Recessions, Recoveries, and COVID-19

Written By Jules Garcia & Andrew Warren | April 09, 2020 | Published in NYC Lifestyle, Real Estate Market Trends
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Most experts agree that we are now in a recession. Whether or not that is the case, it’s important to remember one very important thing: a recession does not mean a housing crisis or “crash” like we saw in 2008; a recession doesn’t necessarily even mean that home prices will depreciate. As you can see in the below graph, home values declined in only two out of the five most recent recessions. This means that in three out of the five most recent recessions, home values actually increased.

The pain of The Great Recession (2008-2009) is still very fresh in the minds of many New Yorkers and looking at this graph, it’s easy to see why. However, The Great Recession was the result of a crash in the mortgage and housing markets; whereas today, the stock market correction is being caused by an outside event (the coronavirus) & not connected to the housing industry.

Today is more reminiscent of the challenges immediately following 9/11. The shock of an external event has generated fear, angst and anxiety among the general public with the same parts of the economy under pressure now as then - airlines, leisure, hospitality, restaurants, entertainment and consumer discretionary services in general. However, in spite of these headwinds, in 2001, 2002 and 2003, home prices in Manhattan actually appreciated by 9.5%, 2.1% and 6.1% respectively.* (Miller Samuel)

This crisis is being measured in days, but real estate is a much slower process. The pricing impact of the pandemic will not be known for at least 6 months. That is the time it will take for any deals being negotiated now to come to terms, sign contracts, receive board approval, close and then be recorded in the public records.

Ultimately, it is still too early to say exactly how the pandemic will affect the New York housing market. The most optimistic scenario sees life return to some form of normal by May/June - unemployment is higher but not catastrophic and the economy rebounds relatively quickly. In the short-term we may even see a “seller’s market” as pent-up buyer demand is unleashed on a market that has significantly lower listing inventory. However, listing inventory should increase in the fall as sellers make their move, resulting in more options for buyers and greater negotiability. Home prices may settle 10-15% lower than pre-crisis levels, with less negotiability on the lower end of the market and greater discounts for higher price points.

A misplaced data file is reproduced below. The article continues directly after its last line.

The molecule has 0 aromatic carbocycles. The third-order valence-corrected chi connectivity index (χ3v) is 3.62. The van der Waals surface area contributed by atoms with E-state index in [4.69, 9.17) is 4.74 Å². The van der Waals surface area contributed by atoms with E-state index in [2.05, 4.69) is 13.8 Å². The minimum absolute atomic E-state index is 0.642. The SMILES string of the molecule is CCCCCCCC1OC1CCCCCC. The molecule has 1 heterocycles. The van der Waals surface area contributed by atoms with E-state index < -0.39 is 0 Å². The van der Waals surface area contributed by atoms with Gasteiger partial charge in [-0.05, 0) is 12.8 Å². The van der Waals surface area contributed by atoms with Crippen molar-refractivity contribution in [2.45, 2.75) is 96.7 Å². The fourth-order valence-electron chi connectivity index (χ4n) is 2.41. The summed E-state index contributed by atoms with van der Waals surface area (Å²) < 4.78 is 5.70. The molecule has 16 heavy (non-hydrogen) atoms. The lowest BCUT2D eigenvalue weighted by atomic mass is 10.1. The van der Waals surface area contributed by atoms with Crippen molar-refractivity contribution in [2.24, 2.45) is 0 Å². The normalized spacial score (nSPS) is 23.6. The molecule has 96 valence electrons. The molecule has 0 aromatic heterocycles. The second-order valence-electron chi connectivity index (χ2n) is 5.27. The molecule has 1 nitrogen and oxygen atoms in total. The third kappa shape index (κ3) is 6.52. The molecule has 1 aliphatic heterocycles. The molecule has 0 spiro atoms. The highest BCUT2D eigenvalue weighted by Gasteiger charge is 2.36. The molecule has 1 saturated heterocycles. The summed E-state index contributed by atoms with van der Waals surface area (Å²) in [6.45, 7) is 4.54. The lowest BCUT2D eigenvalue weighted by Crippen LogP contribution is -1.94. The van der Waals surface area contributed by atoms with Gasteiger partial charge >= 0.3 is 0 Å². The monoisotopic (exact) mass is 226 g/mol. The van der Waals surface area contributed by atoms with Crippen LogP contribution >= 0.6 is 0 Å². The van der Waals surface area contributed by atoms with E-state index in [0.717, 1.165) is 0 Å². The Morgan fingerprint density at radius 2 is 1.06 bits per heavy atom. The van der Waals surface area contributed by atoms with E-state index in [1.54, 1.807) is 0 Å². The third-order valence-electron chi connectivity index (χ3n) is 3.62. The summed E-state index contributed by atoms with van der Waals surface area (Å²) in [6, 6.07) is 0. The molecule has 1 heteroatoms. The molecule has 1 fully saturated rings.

On the other hand, a prolonged shutdown will cause deeper damage to the overall economy, and in turn to the housing market. Everything depends on how long the pandemic lasts. With that in mind, the below graph offers some comfort as to the resiliency of the U. S. economy.

Historically, every S&P 500 downturn of about 15% or more since the 1930s has been followed by a recovery, and a sturdy recovery at that. Returns in the first year after the five biggest market declines since 1929 have ranged from 36.16% to 137.60%, and averaged 70.95%. Over a longer term, the average value of an investment in the stock market more than doubled over the five years after each market low. The focus here not being on the value of an investment doubling during the recovery period but more so on the market's resilience.

Being mindful that stock market recoveries aren’t guaranteed, taking your money out of the market during declines assures that you’ll miss the full benefit of the recoveries if you don’t get back in at the right time. The analysis presented below shows the value of a hypothetical $1,000 investment in the S&P 500 during the last decade of the recovery that followed the Great Recession. Specifically it depicts how your investment would have fared had you taken your money out of the market and missed a number of its best days. This reaffirms that if you are in fundamentally strong investments, it’s really about “Time in the Market” vs. “Timing the Market.”

This isn’t to suggest an apples-to-apples (NYC Big Apple pun intended) comparison is possible between the U.S. stock market and the NYC real estate market. However, it is fair to posit that real estate investments have just as much recovery/return potential as stock investments, if not more. The potential long term results based on historic data are quite compelling. A lot of the success of these real estate investments will be based on educated purchases from buyers who take the time to determine what their ownership time horizon is, potential tax benefits, property uniqueness/scarcity, and rental income down the road.

With the real estate market on pause along with the rest of the world, the best thing we can do is educate ourselves and be prepared for the possible outcomes. Yes, the nature of this pandemic and economic shutdown are unprecedented; we are in uncharted territory. Yet as we’ve seen, the U.S. economy and the New York City real estate market have faced unprecedented, seemingly insurmountable challenges in the past, and each time we’ve come back stronger and wiser than we were before.

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